Walking around Caracas / Part 1
Today at 6am my wife and I woke up to go and repair her smartphone, her screen broke and therefore it was useless. A friend drove us to the place where a smartphone technician was waiting for us.
Currently Venezuela is going through a fuel crisis, a few weeks ago we had no fuel and after managing to refuel one of the tires of our car was damaged. Being without a car means walking.
After repairing my wife's smartphone we had to walk home, the journey of about 5.5 kilometers to our home, the sun in the dry season is strong, the wind chill was about 37 degrees Celsius and the actual temperature was 34 degrees.
Caracas is a city built on a valley, normally the temperature is cool but today was one of those hot days. One of the most fascinating things about walking is to be more careful when observing certain structures, as a photographer it allows me to be able to analyze well the best frame and place selected to photograph.
On the way we passed by the emblematic Venezuela Square, one of the most famous in the capital. On one side there is a sculpture of Venezuelan synthetic art called Alejandro Otero which I spoke about in a publication I made for the visit to the museum named after him.
The sculpture is called Abra Solar and was built and assembled in 1982. It is composed of 34 rotating pieces accompanied by a steel structure. These pieces resemble in an abstract way the wings of a butterfly.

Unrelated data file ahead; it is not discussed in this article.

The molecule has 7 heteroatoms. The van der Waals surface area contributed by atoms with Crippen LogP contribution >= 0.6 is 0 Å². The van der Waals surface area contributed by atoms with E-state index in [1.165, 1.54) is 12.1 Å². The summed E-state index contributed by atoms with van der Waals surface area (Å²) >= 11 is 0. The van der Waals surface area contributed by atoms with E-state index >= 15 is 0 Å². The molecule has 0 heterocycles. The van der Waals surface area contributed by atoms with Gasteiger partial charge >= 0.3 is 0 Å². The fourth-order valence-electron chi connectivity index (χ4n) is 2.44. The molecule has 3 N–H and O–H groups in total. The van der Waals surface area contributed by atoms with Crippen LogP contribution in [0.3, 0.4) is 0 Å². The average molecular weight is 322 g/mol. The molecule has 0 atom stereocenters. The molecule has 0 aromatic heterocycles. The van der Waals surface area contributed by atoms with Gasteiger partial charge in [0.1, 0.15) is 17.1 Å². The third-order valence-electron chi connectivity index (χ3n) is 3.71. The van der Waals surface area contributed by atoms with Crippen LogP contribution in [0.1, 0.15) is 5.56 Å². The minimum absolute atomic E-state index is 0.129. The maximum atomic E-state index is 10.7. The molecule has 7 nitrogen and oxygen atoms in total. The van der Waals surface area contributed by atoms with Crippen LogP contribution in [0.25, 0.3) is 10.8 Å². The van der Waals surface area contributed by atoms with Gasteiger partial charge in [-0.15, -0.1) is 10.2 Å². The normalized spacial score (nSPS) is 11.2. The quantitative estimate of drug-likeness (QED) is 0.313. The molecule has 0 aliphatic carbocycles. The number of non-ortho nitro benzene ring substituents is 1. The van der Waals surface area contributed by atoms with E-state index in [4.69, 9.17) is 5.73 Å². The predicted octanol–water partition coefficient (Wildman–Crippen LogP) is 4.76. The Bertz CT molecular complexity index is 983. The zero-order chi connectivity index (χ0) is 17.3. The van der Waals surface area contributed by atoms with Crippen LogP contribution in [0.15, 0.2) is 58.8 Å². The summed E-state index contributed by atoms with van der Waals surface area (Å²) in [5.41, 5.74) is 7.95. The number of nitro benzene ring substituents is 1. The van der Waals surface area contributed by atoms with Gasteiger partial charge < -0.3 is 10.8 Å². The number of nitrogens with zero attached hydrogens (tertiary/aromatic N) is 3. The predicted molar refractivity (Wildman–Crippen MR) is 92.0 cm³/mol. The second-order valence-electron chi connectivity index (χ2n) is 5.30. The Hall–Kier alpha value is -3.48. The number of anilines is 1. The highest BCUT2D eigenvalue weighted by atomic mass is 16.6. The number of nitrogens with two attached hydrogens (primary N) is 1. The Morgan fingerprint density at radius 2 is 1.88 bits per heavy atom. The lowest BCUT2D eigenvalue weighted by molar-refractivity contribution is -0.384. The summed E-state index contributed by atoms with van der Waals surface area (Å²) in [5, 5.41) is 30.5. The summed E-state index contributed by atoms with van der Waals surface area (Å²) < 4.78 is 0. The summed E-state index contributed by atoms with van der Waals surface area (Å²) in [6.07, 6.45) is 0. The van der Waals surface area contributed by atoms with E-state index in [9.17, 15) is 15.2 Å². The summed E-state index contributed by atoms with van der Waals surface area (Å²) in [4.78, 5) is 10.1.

This majestic piece, 17 meters high and 30 meters long, was designed and exhibited at the XL Venice Biennale representing Venezuela. Then in 1983 it was sent to Caracas to be installed in Plaza Venezuela where it has been ever since.
It is a work with a great social sense, it is a work in which you can walk, be part of it. From the point of view of kinetic art, it is a somewhat complex work to explain, I prefer to say with my own words that I feel freedom due to the helicoidal shape it has, the abstract butterflies are activated by the wind, it reflects the free flight in life. Another characteristic is that it changes color, not because the metal has something special is its polished texture that allows any lighting to bounce on its surface, with this we achieve a powerful optical effect.
It was not the best time of day to photograph this beautiful sculpture but it was my stop for the walk I took today. I was also touched because despite being born in Caracas, I grew up in the interior of the country just 10 kilometers away from where this internationally renowned plastic artist was born. His life, his work and his artistic legacy will always be close to my heart. Long live Alejandro Otero with his social quips made into works of art.
Thanks for reading
Special thanks to the delegation